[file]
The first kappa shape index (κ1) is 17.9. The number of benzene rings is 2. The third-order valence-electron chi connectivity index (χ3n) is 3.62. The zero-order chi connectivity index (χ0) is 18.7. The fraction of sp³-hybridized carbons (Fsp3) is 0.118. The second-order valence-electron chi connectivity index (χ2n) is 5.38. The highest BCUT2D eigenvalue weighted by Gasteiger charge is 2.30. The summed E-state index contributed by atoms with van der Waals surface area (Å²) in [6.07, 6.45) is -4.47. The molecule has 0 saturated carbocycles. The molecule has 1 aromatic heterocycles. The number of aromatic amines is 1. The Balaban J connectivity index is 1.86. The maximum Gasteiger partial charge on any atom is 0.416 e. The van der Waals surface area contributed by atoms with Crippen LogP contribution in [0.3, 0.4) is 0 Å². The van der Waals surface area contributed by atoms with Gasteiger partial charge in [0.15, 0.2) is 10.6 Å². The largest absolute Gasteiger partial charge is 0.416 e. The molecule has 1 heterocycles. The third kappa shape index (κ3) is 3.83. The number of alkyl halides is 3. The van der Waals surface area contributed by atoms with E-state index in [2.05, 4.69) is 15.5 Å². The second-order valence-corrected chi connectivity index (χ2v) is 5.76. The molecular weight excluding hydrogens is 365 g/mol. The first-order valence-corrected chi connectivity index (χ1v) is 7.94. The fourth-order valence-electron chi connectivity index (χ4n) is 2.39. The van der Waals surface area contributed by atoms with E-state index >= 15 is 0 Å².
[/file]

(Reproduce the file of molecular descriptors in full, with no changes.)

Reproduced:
The first kappa shape index (κ1) is 17.9. The number of benzene rings is 2. The third-order valence-electron chi connectivity index (χ3n) is 3.62. The zero-order chi connectivity index (χ0) is 18.7. The fraction of sp³-hybridized carbons (Fsp3) is 0.118. The second-order valence-electron chi connectivity index (χ2n) is 5.38. The highest BCUT2D eigenvalue weighted by Gasteiger charge is 2.30. The summed E-state index contributed by atoms with van der Waals surface area (Å²) in [6.07, 6.45) is -4.47. The molecule has 0 saturated carbocycles. The molecule has 1 aromatic heterocycles. The number of aromatic amines is 1. The Balaban J connectivity index is 1.86. The maximum Gasteiger partial charge on any atom is 0.416 e. The van der Waals surface area contributed by atoms with Crippen LogP contribution in [0.3, 0.4) is 0 Å². The van der Waals surface area contributed by atoms with Gasteiger partial charge in [0.15, 0.2) is 10.6 Å². The largest absolute Gasteiger partial charge is 0.416 e. The molecule has 1 heterocycles. The third kappa shape index (κ3) is 3.83. The number of alkyl halides is 3. The van der Waals surface area contributed by atoms with E-state index in [2.05, 4.69) is 15.5 Å². The second-order valence-corrected chi connectivity index (χ2v) is 5.76. The molecular weight excluding hydrogens is 365 g/mol. The first-order valence-corrected chi connectivity index (χ1v) is 7.94. The fourth-order valence-electron chi connectivity index (χ4n) is 2.39. The van der Waals surface area contributed by atoms with E-state index >= 15 is 0 Å².